JUN 23, 2018 11:14 AM PDT

In a First, Keystone Virus Sickens a Person

WRITTEN BY: Carmen Leitch

Keystone virus is carried by mosquitoes and got its name from where it was first identified - Keystone, Florida - in 1964. While it had been found only in animals in the coastal areas of the south and east, it has now been isolated from an infected human. Details about the case have been reported in Clinical Infectious Diseases.

This 2006 image depicts a female Aedes aegypti mosquito as she was obtaining a blood-meal from a human host / Credit: CDC/ Prof. Frank Hadley Collins, Dir., Cntr. for Global Health and Infectious Diseases, Univ. of Notre Dame

A teenage boy in North Central Florida went to a clinic complaining of fever and rash in August 2016. He knew he’d been bitten by a lot of mosquitoes at camp. Because of the Zika outbreak that was occurring in the Caribbean and Florida at that time, samples were taken, but they were found to be negative for Zika. Clinicians were having a difficult time with the diagnosis. When researchers performed additional testing, they found Keystone.

"We couldn't identify what was going on,” said Dr. Glenn Morris, director of the University of Florida's Emerging Pathogens Institute. “We screened this with all the standard approaches and it literally took a year and a half of sort of dogged laboratory work to figure out what this virus was.” Until now, he said, there was no way to test for Keystone virus. Biotech companies have reached out, he noted, and are trying to create diagnostic tools.

The virus is one of a group that can cause brain inflammation, called encephalitis, in various species including humans. Laboratory studies have suggested that Keystone can infect brain cells, but fortunately, in this case, the patient did not experience that serious complication. Scientists still don’t know for sure whether or not this virus has the capability to cause encephalitis.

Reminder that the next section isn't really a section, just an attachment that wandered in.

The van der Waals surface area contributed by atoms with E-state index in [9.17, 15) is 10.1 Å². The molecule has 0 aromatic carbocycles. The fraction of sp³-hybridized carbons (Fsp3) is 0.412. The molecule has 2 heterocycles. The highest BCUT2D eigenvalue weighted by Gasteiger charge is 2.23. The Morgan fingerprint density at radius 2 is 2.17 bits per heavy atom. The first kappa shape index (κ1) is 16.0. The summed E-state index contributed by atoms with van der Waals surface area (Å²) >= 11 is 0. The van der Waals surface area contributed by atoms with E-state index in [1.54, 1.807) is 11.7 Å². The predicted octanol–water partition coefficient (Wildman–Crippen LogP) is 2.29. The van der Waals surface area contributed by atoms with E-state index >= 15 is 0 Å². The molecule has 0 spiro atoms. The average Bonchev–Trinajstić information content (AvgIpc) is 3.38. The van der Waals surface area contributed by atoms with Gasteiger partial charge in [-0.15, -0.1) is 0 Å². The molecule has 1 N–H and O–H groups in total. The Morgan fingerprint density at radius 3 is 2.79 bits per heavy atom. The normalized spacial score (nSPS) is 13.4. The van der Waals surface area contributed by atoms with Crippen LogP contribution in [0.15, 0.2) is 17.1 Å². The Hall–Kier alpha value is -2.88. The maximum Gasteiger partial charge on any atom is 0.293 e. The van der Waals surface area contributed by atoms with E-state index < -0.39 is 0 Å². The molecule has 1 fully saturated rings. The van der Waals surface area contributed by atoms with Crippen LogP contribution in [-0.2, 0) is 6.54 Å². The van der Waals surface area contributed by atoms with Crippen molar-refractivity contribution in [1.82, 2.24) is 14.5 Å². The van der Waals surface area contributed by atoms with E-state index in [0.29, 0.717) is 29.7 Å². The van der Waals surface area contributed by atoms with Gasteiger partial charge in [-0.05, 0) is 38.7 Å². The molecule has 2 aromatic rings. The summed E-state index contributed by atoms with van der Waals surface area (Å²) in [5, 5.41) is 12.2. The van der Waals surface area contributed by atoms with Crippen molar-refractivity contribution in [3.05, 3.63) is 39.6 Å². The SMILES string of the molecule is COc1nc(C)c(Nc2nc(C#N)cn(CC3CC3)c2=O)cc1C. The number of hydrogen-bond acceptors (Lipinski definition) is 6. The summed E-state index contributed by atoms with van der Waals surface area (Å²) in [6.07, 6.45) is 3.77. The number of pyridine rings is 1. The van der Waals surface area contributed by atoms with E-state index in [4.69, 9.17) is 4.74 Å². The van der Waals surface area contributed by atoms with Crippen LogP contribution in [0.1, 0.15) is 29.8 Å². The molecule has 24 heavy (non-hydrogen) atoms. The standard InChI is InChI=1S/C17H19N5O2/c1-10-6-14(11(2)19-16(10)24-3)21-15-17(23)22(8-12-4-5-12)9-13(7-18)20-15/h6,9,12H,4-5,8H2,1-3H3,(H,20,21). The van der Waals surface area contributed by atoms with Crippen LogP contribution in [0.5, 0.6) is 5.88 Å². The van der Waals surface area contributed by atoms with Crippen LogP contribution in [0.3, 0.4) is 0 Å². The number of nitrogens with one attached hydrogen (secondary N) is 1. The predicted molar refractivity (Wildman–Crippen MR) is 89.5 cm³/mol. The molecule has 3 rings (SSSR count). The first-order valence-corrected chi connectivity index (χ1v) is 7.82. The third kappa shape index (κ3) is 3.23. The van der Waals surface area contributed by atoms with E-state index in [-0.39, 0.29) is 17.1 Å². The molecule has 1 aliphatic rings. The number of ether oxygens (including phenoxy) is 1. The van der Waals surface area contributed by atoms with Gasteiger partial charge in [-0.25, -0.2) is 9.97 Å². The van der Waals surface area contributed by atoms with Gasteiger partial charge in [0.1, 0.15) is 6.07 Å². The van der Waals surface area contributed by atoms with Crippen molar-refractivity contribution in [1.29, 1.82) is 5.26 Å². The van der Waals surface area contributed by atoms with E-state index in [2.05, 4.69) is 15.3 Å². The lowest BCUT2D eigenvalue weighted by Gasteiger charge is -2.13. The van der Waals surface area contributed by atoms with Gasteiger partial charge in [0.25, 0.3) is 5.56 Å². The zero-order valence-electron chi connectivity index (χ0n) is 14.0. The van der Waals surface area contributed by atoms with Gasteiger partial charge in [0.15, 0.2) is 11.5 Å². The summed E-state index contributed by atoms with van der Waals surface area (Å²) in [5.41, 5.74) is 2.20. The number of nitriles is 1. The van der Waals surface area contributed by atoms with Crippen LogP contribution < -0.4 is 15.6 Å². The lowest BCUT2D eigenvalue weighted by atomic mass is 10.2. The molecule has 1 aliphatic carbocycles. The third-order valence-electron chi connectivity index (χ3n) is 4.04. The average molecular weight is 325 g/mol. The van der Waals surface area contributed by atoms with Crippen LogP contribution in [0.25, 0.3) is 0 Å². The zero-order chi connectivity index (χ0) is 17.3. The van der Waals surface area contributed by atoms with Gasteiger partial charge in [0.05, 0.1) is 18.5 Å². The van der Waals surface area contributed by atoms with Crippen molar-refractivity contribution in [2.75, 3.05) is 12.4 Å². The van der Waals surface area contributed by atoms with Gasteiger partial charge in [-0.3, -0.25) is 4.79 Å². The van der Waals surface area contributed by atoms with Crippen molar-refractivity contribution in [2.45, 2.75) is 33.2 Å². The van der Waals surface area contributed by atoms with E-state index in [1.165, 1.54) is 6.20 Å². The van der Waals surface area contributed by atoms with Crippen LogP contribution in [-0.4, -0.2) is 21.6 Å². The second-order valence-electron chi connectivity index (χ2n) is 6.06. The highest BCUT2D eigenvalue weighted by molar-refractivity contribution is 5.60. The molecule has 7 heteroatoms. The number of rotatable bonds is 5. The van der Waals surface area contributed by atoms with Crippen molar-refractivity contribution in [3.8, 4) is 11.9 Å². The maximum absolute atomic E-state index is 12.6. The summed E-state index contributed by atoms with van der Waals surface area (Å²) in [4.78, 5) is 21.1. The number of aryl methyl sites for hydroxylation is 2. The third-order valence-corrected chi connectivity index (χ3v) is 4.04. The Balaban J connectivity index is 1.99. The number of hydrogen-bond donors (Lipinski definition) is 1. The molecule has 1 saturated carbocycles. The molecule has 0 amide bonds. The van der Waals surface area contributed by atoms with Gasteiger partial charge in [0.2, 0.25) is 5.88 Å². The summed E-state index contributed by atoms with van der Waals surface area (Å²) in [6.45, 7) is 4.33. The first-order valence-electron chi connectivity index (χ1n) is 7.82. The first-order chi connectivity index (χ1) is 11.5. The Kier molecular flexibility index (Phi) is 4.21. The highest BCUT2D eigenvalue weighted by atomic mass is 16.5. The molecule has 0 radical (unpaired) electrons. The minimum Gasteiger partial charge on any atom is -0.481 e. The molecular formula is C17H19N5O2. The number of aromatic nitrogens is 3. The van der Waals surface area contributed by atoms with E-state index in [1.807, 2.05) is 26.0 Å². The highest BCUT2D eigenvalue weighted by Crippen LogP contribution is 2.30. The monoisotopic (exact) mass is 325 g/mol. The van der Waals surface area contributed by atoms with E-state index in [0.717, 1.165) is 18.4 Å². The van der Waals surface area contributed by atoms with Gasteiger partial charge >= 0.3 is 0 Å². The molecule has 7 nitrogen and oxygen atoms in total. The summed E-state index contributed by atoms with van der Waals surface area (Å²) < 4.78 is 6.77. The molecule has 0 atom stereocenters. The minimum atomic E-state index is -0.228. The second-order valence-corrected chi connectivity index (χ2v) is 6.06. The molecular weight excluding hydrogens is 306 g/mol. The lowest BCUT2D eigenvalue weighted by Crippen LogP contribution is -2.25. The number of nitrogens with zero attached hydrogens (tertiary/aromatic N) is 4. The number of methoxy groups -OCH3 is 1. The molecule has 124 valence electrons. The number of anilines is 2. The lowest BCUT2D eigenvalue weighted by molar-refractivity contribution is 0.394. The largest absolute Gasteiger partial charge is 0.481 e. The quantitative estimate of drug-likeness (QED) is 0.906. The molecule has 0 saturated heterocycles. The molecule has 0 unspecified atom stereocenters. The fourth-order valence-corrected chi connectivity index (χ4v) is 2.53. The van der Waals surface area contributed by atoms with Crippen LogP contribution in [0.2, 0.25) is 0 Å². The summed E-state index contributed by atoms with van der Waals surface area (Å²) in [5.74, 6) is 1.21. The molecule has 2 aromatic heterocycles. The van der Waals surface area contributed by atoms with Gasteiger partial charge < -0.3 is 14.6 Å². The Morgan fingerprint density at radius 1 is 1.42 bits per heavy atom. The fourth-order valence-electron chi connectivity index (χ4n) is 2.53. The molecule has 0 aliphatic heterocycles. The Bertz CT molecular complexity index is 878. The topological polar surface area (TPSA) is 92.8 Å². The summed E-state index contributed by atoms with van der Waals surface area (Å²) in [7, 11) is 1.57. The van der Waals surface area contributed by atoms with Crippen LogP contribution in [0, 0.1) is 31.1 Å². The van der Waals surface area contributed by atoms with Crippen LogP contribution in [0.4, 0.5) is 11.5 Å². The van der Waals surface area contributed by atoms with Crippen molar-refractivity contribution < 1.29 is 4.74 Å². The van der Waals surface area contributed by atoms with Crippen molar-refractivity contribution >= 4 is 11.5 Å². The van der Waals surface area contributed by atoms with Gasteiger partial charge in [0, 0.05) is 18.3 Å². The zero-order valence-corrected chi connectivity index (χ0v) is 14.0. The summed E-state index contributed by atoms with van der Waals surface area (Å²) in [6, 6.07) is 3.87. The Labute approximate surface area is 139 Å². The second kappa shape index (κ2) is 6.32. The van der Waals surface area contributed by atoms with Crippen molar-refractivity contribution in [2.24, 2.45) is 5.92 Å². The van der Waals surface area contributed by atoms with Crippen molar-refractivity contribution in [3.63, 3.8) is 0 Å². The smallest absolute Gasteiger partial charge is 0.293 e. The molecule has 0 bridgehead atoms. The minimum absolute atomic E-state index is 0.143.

Since its discovery, research reports have suggested that up to twenty percent of people living in some Florida areas have developed antibodies to Keystone, meaning that they were probably exposed to the virus. It appears to cause only mild symptoms in animals where it has been found.

“There’s a high likelihood that Keystone virus is continuing to circulate in Florida, as it has for at least 50 or 60 years, and as it may well have for hundreds of years,” Morris said. “This is one of our native Florida viruses.”

"It's likely there have continued to be a fair number of human infections. In most instances, it would appear to be asymptomatic or cause mild infection, fever, and a rash."

A common mosquito in Florida, Aedes atlanticus, can spread the disease. Members of the Aedes mosquito genus are known disease vectors that bite humans aggressively. Morris noted that more research will be needed to fully understand how prevalent diseases carried by mosquitoes are in the United States. Mosquito repellent is important if we are to minimize our risk.

Sources: WUSF News, The American Journal of Tropical Medicine and Hygiene, Clinical Infectious Diseases 

About the Author
  • Experienced research scientist and technical expert with authorships on over 30 peer-reviewed publications, traveler to over 70 countries, published photographer and internationally-exhibited painter, volunteer trained in disaster-response, CPR and DV counseling.
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